I'm back in Germany, which means that I'm back—after a delightful wedding and a jaunt to Park City—to the daily grind of being a productive student. Ha. It's around 5AM, and thanks to the addling effects of jet lag I'm awake, and thinking about things that I want to change in my life in order to be better at studying, and generally just better at living. And for me, I think a key to that is radically simplifying what I do, when.
There are, I think, three principle steps I need to make to better change my focus from the banal to the effective:
- Taking care of myself
- Reducing distractions
- Underscheduling my time
Essentially, this post is supposed to be a guideline for specific steps that I want to take to be more focused—because the economics of behavior dictate that we'll sort of fall into a lowest-energy orbital in the decisions we make, the obvious goal of any system of improvements should be to reduce exposure to those lesser options. Remove them as choices and you can't choose them.
I read some time ago that it's very intentional that television ads at 6 AM are for BMW and Charles Schwab and that ads at 11 PM are for china dolls and Oxi Clean, in easy payments: whether someone considers themselves a night owl or not, virtually everyone is more effective in the morning. A similar spin on the same idea was this Chinese proverb quoted by Malcolm Gladwell in Outliers: "No one who can rise before dawn 360 days a year fails to make his family rich." It's easy enough for me today, with jet lag; making it sustainable could be a little more challenging. With early rising, I'm also going to aim for at least eight hours of sleep a night, with nine hours blocked away being preferred.
It is well to be up before daybreak, for such habits contribute to health, wealth, and wisdom. - Aristotle
Because I'm usually pretty good at exercise, I'll address that less here. It's simple enough to say that everyone out to aim for at least two to three hours of exercise a week, whether that means brisk jogging or killing themselves in cyclocross. It keeps you happy and healthy, helps manage weight, improves focus and mental acuity, and even promotes cool things like the production of brain-derived neurotrophic factor—and besides, happy people just don't kill their husbands. 'Nough said.
Now it's time for honesty as I get to point two: how much time do I spent per day on Facebook, Reddit, Quora (how ironic), computer forums, shopping sites, and other online time-killers? And how many times a day to I glance at my phone to see what's new on any one of the myriad communications channels there? Between social networks, email, and messaging, there are currently 12 different ways for someone to contact me on my phone — and counting the fact that it's a phone puts me up to a baker's dozen. That's insane, and that with hours of cheap browsing are unsustainable activities in an effective life. So I need to think on how to reshape the way I incorporate them into my school time: perhaps simple elimination of phone usage, and limiting email checks to thrice a day could be an answer. And then I can hit up Reddit after 5, when everyone is awake again anyway.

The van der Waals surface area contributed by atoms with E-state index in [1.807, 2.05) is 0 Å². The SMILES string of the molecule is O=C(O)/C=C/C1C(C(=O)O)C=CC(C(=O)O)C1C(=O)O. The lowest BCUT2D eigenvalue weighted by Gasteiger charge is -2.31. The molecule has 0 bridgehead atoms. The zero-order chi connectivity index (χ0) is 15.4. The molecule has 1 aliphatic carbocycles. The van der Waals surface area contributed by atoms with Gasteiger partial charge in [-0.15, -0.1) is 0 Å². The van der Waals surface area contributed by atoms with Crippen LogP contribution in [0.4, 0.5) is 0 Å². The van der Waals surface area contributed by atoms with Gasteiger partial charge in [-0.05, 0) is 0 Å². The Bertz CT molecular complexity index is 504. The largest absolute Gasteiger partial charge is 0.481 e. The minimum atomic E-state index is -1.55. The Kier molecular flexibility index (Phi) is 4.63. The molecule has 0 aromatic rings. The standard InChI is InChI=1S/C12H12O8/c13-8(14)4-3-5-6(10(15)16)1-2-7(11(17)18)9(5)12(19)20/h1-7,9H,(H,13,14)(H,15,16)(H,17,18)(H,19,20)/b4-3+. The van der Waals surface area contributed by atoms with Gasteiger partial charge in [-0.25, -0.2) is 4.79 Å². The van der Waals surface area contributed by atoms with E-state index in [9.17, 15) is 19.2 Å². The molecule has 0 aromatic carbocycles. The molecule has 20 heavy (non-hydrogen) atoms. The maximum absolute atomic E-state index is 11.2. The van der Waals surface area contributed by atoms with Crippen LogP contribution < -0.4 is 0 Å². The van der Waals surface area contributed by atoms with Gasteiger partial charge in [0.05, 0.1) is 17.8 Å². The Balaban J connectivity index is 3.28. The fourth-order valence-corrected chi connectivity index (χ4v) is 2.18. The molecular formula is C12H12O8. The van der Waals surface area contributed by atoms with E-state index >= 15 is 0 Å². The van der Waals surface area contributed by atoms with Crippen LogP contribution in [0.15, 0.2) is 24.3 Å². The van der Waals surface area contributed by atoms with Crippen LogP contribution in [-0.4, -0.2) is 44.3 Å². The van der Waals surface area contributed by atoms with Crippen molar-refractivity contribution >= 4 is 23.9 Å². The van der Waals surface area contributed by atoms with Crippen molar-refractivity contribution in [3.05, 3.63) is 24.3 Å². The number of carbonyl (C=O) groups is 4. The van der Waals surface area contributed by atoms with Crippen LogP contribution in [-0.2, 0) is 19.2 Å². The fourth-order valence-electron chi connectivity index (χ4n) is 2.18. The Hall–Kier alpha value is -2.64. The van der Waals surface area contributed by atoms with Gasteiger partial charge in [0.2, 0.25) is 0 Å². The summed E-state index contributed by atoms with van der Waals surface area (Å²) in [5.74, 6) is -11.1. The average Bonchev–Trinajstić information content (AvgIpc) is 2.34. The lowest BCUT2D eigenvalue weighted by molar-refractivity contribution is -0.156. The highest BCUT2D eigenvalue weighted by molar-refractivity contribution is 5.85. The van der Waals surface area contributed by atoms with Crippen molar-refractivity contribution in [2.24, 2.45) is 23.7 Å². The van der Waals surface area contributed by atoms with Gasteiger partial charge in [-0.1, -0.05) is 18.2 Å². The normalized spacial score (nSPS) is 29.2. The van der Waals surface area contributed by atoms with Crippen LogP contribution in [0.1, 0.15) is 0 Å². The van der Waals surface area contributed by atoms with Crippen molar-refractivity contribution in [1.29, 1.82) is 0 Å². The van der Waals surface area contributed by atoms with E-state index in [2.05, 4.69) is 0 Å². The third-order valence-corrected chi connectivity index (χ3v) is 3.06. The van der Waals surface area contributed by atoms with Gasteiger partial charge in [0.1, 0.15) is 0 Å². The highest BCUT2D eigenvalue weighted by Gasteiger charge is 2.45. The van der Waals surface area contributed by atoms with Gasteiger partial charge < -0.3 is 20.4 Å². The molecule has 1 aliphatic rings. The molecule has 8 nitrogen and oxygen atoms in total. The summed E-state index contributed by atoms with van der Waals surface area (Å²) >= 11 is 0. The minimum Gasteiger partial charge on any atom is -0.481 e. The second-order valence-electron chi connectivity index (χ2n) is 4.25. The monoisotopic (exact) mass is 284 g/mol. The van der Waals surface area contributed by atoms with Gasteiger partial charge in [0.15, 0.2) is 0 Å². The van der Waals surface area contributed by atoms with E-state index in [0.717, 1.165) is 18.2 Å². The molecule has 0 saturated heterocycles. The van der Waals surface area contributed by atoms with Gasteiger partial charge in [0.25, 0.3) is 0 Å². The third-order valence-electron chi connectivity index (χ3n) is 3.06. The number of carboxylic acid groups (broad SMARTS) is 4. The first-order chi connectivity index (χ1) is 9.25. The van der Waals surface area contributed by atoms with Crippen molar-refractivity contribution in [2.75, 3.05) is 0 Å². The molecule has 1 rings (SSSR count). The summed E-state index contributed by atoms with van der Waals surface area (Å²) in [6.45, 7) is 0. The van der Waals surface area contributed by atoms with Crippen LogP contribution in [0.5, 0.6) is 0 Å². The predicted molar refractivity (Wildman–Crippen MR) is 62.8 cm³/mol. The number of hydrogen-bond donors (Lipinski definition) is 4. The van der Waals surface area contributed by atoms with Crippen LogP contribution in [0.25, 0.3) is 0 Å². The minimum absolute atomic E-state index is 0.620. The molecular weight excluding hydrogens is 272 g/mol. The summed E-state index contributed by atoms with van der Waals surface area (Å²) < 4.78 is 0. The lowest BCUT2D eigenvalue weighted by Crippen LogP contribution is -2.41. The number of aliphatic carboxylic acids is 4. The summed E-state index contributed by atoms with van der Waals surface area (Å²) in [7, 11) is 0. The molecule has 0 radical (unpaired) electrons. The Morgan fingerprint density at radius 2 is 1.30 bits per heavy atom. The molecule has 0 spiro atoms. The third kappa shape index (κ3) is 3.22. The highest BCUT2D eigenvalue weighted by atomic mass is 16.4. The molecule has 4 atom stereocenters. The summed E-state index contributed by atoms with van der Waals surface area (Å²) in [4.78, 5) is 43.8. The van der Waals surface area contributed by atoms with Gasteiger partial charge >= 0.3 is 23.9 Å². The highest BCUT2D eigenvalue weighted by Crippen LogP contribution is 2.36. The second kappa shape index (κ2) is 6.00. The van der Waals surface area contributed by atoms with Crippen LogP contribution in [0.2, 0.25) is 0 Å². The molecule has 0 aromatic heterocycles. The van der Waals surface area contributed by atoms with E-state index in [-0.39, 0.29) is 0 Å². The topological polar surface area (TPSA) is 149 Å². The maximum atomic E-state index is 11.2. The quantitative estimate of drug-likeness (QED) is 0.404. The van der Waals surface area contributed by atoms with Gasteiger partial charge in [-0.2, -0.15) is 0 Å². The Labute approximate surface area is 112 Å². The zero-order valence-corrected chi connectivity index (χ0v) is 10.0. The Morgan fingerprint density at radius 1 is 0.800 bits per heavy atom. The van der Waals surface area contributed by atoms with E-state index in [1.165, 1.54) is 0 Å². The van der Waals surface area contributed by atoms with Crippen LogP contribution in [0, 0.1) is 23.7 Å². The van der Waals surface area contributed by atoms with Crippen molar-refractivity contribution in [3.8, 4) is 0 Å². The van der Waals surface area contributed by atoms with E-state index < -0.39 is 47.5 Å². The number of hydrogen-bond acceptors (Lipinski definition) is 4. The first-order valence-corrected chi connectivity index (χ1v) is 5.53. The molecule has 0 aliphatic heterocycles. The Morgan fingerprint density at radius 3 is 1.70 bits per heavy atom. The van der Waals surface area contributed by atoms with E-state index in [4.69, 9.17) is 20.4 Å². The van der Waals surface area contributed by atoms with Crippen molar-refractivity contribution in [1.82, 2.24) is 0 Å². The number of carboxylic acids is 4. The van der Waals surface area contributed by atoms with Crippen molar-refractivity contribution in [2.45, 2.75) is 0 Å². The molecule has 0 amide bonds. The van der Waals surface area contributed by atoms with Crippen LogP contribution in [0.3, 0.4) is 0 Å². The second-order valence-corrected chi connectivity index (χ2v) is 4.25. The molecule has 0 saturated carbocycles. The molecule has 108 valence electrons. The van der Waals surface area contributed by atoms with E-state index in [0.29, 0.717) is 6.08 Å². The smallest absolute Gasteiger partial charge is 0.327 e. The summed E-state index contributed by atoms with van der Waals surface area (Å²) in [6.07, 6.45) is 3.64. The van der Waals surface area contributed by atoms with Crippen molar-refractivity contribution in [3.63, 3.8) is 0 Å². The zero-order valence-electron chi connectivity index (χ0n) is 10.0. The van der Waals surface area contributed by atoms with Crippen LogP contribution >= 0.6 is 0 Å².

Discipline is the training which makes punishment unnecessary. - Pat Conroy
Getting to the heart of it, the most important part for me will simply be to reduce the number of items I focus on to ensure that I'm not overbooking myself and losing the thread of important activities. Double majors have become the new undergrad degree in terms of impressiveness, and we're encouraged to tack on as many extracurriculars as possible, but what does that really show? In some sense, it probably shows that we're spread pretty thin. For me, the things I really care about are pretty narrow: school, learning some programming (next up, Python and advanced Excel), cycling, and experiencing Germany. Everything else is noise, roughly speaking.
I feel so strongly that deep and simple is far more essential than shallow and complex. - Fred Rogers
The nice thing about narrowing things down is that it largely eliminates the stress of time, it promotes focus on the things that ARE important, and it leaves time for creativity and wholesome leisure—important things that fall too quickly by the wayside, and things that make people happy and whole.
I guess none of this is really news, and maybe none of this is even relevant for anyone else, but it's important for me: I waste too much time, and I could take better care of myself. I need to reduce the number of things I'm involved in, and focus on core competencies where I can improve. Radical simplicity is the key. Less is more.